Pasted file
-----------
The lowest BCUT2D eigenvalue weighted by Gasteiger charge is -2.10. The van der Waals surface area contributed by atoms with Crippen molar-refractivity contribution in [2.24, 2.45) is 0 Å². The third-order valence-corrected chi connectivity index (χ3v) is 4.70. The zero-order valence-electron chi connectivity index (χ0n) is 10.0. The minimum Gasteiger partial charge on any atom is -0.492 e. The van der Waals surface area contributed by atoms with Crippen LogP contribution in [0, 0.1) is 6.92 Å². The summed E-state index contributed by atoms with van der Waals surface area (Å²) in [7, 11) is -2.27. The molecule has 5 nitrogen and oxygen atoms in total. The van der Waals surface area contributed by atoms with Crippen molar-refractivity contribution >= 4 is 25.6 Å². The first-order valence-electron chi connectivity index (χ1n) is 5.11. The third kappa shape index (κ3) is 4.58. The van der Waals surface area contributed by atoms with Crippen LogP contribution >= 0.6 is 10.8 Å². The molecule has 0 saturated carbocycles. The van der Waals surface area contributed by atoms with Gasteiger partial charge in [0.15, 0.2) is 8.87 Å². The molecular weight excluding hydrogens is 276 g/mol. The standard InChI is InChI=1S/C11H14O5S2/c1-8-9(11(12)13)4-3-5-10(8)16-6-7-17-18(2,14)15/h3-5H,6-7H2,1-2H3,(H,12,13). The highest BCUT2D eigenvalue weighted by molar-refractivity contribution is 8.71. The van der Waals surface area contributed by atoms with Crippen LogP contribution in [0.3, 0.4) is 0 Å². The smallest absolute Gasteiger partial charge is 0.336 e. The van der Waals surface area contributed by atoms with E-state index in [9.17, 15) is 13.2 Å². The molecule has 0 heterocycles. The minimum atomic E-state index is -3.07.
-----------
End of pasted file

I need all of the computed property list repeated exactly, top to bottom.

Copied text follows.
The lowest BCUT2D eigenvalue weighted by Gasteiger charge is -2.10. The van der Waals surface area contributed by atoms with Crippen molar-refractivity contribution in [2.24, 2.45) is 0 Å². The third-order valence-corrected chi connectivity index (χ3v) is 4.70. The zero-order valence-electron chi connectivity index (χ0n) is 10.0. The minimum Gasteiger partial charge on any atom is -0.492 e. The van der Waals surface area contributed by atoms with Crippen LogP contribution in [0, 0.1) is 6.92 Å². The summed E-state index contributed by atoms with van der Waals surface area (Å²) in [7, 11) is -2.27. The molecule has 5 nitrogen and oxygen atoms in total. The van der Waals surface area contributed by atoms with Crippen molar-refractivity contribution >= 4 is 25.6 Å². The first-order valence-electron chi connectivity index (χ1n) is 5.11. The third kappa shape index (κ3) is 4.58. The van der Waals surface area contributed by atoms with Crippen LogP contribution >= 0.6 is 10.8 Å². The molecule has 0 saturated carbocycles. The van der Waals surface area contributed by atoms with Gasteiger partial charge in [0.15, 0.2) is 8.87 Å². The molecular weight excluding hydrogens is 276 g/mol. The standard InChI is InChI=1S/C11H14O5S2/c1-8-9(11(12)13)4-3-5-10(8)16-6-7-17-18(2,14)15/h3-5H,6-7H2,1-2H3,(H,12,13). The highest BCUT2D eigenvalue weighted by molar-refractivity contribution is 8.71. The van der Waals surface area contributed by atoms with Crippen LogP contribution in [0.3, 0.4) is 0 Å². The smallest absolute Gasteiger partial charge is 0.336 e. The van der Waals surface area contributed by atoms with E-state index in [9.17, 15) is 13.2 Å². The molecule has 0 heterocycles. The minimum atomic E-state index is -3.07.